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 Thursday, 19 December, 2002, 15:05 GMT
French restaurant chain in BSE probe
Buffalo Grill restaurant in Paris
Buffalo Grill is being investigated over illegal imports
Two senior managers at a subsidiary of a French restaurant chain, Buffalo Grill, are being formally investigated for manslaughter as part of an inquiry into illegal imports of British beef.

The chain's chairman and chief executive, Christian Picart, and a fourth manager are due to be questioned by a judge on Thursday.

The facts are not established. There is not a shadow of a solid element in this case

Jean-Pierre Versini-Campichi
Buffalo Grill lawyer
It is alleged that the Buffalo Grill chain continued serving beef from Britain after it was banned in the European Union and that this may have been the cause of cases of the human form of mad cow disease (BSE), known as variant CJD.

Also on Thursday, the French Government announced restaurants serving beef would have to display on their menus the origin of the beef that they use.

When France lifted a six-year ban on British beef in October after a mad cow scare, the government announced it would pass a law requiring restaurants to say where their meat came from.

It was illegal to import any beef from Britain between 1996 and 2002 because of the threat of BSE.

The arrests are part of a wider French inquiry into the deaths of at least four people in France from variant CJD that is passed onto humans by eating beef.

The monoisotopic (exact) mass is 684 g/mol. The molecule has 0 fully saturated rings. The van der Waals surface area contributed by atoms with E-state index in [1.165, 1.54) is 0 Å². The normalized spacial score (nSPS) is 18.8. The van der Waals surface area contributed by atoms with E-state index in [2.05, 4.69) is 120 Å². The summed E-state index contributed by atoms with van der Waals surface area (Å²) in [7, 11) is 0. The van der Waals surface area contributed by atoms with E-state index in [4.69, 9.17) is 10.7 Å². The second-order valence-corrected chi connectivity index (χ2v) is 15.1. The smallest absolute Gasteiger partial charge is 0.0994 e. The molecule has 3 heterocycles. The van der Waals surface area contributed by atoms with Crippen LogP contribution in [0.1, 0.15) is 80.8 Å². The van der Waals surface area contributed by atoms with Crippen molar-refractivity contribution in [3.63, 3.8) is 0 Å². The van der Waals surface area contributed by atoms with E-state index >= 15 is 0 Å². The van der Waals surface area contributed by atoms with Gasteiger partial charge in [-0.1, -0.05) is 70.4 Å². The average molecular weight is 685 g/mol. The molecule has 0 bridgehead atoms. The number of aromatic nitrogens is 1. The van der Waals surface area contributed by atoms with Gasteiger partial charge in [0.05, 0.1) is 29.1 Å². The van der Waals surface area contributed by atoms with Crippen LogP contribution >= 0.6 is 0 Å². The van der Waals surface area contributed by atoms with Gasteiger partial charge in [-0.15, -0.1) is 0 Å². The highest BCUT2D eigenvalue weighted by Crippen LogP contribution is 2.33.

A recent report said around 300 people could eventually be diagnosed with the disease.

The detentions were ordered by a judge who since December 2000 has been in charge of a judicial inquiry into "involuntary manslaughter and damages and endangering the lives of others" after the families of the victims filed a lawsuit.

The investigation was aimed mostly at the Buffalo Grill subsidiary, Districoupe, which police suspect may have illegally imported beef from Britain.

Denial

The Buffalo Grill lawyer on Wednesday hotly denied allegations against the chain, saying they were made by three former members of staff who failed to produce material proof of their claims.

"The facts are not established. There is not a shadow of a solid element in this case," said Jean-Pierre Versini-Campichi.

The lawyer for the families of the four victims has said no link could be made between the deaths and illegally imported meat because the disease's five-year incubation period means the victims were probably contaminated before the 1996 ban.

The investigation in the case found that two of the four victims had dined at a Buffalo Grill restaurant before developing the disease.

US-style chain

After spending several years in the United States, chain manager Picart opened his first restaurant in France in 1980, where he hoped the US "steak house" concept would catch on.

By the end of 2001 Buffalo Grill had cornered half of the grilled-meat restaurant sector, eclipsing the rival Hippopotamus chain.

After the news, shares in the chain crashed by more than 90% on Wednesday before being suspended altogether.

See also:

18 Dec 02 | Business
13 Nov 02 | Europe
03 Oct 02 | Europe
23 Dec 00 | Europe
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